Several key U.S. senators continue to be critical of the electronic health record incentive program who claim it’s a huge expenditure ($35 billion) that’s just not meeting the goals promised.
According to a piece by Ken Terry of Information Week, in which he cites a report issued by the six senators, which states: “While promoting the use of health IT is a laudable goal, a growing body of objective analysis and empirical data suggests the program needs to be recalibrated to be effective.”
The senators — John Thune (R-S.D.), Lamar Alexander (R-Tenn.), Pat Roberts (R-Kan.), Richard Burr (R-N.C.), Tom Coburn (R-Okla.) and Mike Enzi (R-Wyo.) – are also requesting from the Department of Health and Human Services’ (HHS) secretary Kathleen Sebelius to provide them with answers about the program by June 16.
Terry also reports that the senators issued an open letter to “health information technology stakeholders and members of the public” seeking comments on the white paper by May 16.
These questions to HHS follow a letter that these senators sent basically demanding that the meaningful use program be stopped in the midst of Stage 2, in which they cited examples of what they viewed as “weakness in the meaningful use Stage 2 requirements,” as well as pointing to additional information that provided opposing views of the incentives and what they were actually doing.
According to the senator’s paper there are five areas where the program is failing and needs to be changed or addressed in some manner, including increased costs to the healthcare system, lack of interoperability, lack of oversight, risks to patient privacy and long-term program sustainability.
I can’t see how any one of these five points could be argued against, and with good reason. Depending on your side of the aisle, perhaps you disagree with me, but I think you might find it difficult to point to something concrete.
“The 2009 HITECH Act, which authorized the EHR incentive program, was expected to save money,” the report said. Instead, “early reports raise concerns that health IT may have actually accelerated the ordering of unnecessary care as well as increased billing.”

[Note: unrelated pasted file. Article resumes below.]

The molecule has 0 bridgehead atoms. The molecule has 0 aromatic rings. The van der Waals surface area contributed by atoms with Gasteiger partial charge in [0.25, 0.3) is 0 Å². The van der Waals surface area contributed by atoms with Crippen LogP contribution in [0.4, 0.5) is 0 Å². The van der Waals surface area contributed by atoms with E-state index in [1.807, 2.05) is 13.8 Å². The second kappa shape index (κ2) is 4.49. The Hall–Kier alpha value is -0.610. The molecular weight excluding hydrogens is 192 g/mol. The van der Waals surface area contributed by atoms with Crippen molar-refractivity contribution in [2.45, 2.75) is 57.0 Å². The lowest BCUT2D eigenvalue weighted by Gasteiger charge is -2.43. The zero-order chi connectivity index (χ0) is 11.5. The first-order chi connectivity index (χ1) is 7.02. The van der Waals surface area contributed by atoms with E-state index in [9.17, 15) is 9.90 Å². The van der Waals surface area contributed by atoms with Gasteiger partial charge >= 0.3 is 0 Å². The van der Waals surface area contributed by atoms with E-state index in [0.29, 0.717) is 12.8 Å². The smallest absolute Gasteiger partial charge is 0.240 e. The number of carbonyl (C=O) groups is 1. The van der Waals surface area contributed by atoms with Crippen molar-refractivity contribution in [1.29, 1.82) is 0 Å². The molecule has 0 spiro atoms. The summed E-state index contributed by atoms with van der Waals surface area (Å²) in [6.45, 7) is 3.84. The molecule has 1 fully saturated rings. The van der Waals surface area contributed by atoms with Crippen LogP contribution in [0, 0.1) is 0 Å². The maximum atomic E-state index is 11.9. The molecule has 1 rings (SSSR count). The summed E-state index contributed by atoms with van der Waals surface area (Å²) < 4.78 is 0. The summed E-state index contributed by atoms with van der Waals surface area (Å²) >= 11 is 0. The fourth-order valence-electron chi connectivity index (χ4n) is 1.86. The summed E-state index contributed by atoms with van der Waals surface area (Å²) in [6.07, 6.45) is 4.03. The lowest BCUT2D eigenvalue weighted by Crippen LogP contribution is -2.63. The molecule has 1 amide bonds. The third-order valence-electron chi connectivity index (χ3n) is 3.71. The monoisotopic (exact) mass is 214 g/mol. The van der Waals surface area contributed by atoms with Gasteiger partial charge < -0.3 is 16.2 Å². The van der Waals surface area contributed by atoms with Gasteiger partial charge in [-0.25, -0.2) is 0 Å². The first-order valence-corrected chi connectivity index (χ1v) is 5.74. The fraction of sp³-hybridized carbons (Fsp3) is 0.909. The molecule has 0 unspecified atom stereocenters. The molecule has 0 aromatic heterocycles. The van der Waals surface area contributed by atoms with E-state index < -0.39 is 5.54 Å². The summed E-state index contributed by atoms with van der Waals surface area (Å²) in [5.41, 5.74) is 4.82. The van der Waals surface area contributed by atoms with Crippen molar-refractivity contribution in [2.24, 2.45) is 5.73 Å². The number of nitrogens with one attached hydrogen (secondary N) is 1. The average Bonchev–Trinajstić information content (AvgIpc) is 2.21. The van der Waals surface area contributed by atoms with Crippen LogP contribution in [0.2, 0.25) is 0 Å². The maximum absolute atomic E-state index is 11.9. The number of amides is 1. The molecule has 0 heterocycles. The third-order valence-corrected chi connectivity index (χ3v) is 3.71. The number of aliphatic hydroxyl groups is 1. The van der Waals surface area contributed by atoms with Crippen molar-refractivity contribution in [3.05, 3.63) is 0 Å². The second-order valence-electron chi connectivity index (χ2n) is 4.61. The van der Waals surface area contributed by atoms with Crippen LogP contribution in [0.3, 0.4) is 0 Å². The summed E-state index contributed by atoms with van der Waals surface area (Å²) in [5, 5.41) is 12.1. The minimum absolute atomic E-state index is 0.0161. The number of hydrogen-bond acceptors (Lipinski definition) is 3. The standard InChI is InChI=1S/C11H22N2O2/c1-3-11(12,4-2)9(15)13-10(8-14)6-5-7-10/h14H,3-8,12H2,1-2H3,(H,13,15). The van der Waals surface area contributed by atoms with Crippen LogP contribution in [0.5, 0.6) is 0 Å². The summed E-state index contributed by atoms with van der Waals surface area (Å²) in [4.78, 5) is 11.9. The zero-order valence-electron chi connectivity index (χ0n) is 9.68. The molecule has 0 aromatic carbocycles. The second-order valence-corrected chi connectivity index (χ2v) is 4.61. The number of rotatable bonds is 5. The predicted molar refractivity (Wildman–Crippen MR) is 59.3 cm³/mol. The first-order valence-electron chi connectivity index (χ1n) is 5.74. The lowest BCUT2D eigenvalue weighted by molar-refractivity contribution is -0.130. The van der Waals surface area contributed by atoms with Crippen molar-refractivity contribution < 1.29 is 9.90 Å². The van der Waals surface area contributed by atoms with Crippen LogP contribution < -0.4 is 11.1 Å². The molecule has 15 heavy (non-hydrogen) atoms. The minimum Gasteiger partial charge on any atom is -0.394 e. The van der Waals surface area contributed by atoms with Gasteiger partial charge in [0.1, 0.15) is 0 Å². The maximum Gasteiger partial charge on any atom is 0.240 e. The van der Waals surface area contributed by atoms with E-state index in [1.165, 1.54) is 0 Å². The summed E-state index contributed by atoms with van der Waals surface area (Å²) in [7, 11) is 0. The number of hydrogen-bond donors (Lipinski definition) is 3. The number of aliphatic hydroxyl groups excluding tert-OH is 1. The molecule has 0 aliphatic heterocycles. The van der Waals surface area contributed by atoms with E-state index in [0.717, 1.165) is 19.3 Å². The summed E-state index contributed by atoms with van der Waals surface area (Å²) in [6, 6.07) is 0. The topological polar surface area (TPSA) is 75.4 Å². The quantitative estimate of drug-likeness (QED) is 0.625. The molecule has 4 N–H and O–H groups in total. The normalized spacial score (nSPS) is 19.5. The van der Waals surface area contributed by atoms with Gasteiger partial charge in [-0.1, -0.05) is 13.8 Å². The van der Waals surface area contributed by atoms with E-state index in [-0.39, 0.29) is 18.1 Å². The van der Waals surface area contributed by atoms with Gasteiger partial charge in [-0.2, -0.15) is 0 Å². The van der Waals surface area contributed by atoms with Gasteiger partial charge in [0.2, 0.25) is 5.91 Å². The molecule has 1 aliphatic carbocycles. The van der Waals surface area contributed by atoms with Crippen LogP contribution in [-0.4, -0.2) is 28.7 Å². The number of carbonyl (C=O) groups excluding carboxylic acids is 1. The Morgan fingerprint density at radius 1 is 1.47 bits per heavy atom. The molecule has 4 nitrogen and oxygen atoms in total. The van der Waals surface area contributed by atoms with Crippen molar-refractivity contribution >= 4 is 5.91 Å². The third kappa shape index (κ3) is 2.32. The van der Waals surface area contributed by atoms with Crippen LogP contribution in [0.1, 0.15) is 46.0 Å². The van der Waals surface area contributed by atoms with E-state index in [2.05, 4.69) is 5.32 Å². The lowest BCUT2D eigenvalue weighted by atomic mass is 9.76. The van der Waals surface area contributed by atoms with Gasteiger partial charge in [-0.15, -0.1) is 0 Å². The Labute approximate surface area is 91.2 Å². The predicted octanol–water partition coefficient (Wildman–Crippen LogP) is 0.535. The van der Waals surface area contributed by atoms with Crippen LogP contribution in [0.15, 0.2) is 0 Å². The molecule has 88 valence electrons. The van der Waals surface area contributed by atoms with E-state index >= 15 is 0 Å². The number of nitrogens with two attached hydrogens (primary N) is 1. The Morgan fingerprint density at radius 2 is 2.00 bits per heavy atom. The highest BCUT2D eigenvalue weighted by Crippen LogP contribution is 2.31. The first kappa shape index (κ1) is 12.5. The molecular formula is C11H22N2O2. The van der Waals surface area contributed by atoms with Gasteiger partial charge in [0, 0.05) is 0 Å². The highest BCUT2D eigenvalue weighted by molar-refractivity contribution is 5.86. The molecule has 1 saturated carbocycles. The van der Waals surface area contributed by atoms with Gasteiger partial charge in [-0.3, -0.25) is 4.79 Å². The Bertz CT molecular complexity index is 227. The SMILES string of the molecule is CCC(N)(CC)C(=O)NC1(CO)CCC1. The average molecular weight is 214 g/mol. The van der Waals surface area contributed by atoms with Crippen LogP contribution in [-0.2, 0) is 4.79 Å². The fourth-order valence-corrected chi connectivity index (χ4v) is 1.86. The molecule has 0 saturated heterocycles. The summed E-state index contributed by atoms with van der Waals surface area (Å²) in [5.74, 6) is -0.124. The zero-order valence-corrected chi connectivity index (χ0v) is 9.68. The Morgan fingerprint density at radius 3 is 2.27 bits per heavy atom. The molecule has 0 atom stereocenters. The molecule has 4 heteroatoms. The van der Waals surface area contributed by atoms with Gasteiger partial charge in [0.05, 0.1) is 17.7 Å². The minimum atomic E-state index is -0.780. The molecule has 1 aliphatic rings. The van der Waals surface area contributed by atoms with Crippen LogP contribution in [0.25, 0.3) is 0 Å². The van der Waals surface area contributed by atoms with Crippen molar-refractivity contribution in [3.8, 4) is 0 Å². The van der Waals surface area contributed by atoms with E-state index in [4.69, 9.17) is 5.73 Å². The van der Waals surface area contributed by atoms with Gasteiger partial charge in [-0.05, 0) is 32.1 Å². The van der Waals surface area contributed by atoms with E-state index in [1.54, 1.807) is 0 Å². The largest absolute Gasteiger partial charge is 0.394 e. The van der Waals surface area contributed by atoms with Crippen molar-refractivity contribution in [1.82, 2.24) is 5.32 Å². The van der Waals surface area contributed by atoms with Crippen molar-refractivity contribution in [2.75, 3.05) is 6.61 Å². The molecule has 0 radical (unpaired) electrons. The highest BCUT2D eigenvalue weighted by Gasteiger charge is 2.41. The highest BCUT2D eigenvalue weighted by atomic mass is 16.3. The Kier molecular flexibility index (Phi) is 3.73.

Increased billing certainly is a concern, and we all know upcoding is happening. Of course, there are those who argue that EHRs allow for proper coding and is making for an accurate system which to this point was flawed because of untidy and archaic paper billing processes.
Finally, the report – again according to Terry’s piece – made clear that the senators believe there’s no clear path to interoperability among health IT systems used by different providers. “Because care coordination depends on interoperability, the authors said, this failure could lead to the whole investment in EHR adoption being wasted.”
Again, this is hard to argue against. Few, if any, EHR systems speak directly to each other and there’s little in the way of change coming. Don’t be fooled by the recent announcement that CommonWell is going to solve health IT’s problems. Even if we see anything from this “initiative,” it won’t come quickly and it likely won’t come cheaply.
Terry points out, though: the senators’ report inaccurately stated, “None of the required core or menu objectives in stage 2 requires communication with other healthcare providers.” Under the Stage 2 rules, eligible providers must provide electronic clinical summaries at transitions of care and referrals for at least 10 percent of their patients who go through such transitions. Moreover, at least one of those exchanges must involve a provider that is using a different kind of EHR or a government-designated test EHR.”
Terry is right in pointing out that that does mandate some movement, but really is it enough of a ripple in the ocean in which we swim to make any bit of real difference?
The piece concludes with a few interesting notes. For example, are CMS and the Office of the National Coordinator of Health IT doing enough to protect patient privacy in EHRs, and – probably most interestingly – “at a time when Medicare reimbursements are expected to drop and providers are facing many other regulatory burdens, providers may lack the wherewithal to maintain their EHR systems after government payments end in 2015. Moreover, if their EHR vendor does not keep recertifying for later stages of meaningful use, the providers may have to switch EHRs and transfer their data.” Again.
But at the heart of the senators’ query is the same many of us have expressed: is meaningful use simply moving too quickly? If so, why?